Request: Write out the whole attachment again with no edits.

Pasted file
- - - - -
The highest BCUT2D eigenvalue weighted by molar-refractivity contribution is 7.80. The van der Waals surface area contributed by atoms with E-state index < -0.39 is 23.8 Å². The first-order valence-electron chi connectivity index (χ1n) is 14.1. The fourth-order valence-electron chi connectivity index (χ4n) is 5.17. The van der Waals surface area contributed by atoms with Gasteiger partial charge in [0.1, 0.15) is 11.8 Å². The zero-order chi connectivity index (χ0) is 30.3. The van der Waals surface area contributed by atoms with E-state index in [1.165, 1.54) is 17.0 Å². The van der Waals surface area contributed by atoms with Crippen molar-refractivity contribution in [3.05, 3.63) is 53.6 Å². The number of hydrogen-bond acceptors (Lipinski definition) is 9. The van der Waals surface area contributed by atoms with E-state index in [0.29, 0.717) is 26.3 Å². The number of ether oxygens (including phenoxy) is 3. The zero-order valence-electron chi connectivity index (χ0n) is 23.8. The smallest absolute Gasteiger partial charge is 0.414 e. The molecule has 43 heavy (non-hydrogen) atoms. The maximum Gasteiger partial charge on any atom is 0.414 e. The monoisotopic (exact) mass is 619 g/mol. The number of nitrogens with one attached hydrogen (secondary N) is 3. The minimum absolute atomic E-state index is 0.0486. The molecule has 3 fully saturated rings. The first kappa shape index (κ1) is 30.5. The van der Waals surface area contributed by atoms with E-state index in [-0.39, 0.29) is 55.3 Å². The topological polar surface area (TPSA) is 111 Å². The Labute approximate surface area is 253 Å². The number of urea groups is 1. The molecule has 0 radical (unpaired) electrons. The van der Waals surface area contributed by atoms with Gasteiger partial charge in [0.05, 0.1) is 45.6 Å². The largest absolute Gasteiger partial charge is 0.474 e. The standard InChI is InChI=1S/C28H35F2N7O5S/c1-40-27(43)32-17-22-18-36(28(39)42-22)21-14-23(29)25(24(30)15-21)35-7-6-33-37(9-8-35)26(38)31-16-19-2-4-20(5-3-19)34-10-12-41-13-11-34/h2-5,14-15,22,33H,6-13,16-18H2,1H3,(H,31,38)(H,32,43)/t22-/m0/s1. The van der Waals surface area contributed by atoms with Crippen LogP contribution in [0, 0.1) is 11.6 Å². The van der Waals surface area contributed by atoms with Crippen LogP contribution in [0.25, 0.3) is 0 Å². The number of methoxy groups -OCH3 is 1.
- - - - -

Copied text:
The highest BCUT2D eigenvalue weighted by molar-refractivity contribution is 7.80. The van der Waals surface area contributed by atoms with E-state index < -0.39 is 23.8 Å². The first-order valence-electron chi connectivity index (χ1n) is 14.1. The fourth-order valence-electron chi connectivity index (χ4n) is 5.17. The van der Waals surface area contributed by atoms with Gasteiger partial charge in [0.1, 0.15) is 11.8 Å². The zero-order chi connectivity index (χ0) is 30.3. The van der Waals surface area contributed by atoms with E-state index in [1.165, 1.54) is 17.0 Å². The van der Waals surface area contributed by atoms with Crippen molar-refractivity contribution in [3.05, 3.63) is 53.6 Å². The number of hydrogen-bond acceptors (Lipinski definition) is 9. The van der Waals surface area contributed by atoms with E-state index in [0.29, 0.717) is 26.3 Å². The number of ether oxygens (including phenoxy) is 3. The zero-order valence-electron chi connectivity index (χ0n) is 23.8. The smallest absolute Gasteiger partial charge is 0.414 e. The molecule has 43 heavy (non-hydrogen) atoms. The maximum Gasteiger partial charge on any atom is 0.414 e. The monoisotopic (exact) mass is 619 g/mol. The number of nitrogens with one attached hydrogen (secondary N) is 3. The minimum absolute atomic E-state index is 0.0486. The molecule has 3 fully saturated rings. The first kappa shape index (κ1) is 30.5. The van der Waals surface area contributed by atoms with E-state index in [-0.39, 0.29) is 55.3 Å². The topological polar surface area (TPSA) is 111 Å². The Labute approximate surface area is 253 Å². The number of urea groups is 1. The molecule has 0 radical (unpaired) electrons. The van der Waals surface area contributed by atoms with Gasteiger partial charge in [0.05, 0.1) is 45.6 Å². The largest absolute Gasteiger partial charge is 0.474 e. The standard InChI is InChI=1S/C28H35F2N7O5S/c1-40-27(43)32-17-22-18-36(28(39)42-22)21-14-23(29)25(24(30)15-21)35-7-6-33-37(9-8-35)26(38)31-16-19-2-4-20(5-3-19)34-10-12-41-13-11-34/h2-5,14-15,22,33H,6-13,16-18H2,1H3,(H,31,38)(H,32,43)/t22-/m0/s1. The van der Waals surface area contributed by atoms with Crippen LogP contribution in [0, 0.1) is 11.6 Å². The van der Waals surface area contributed by atoms with Crippen LogP contribution in [0.25, 0.3) is 0 Å². The number of methoxy groups -OCH3 is 1.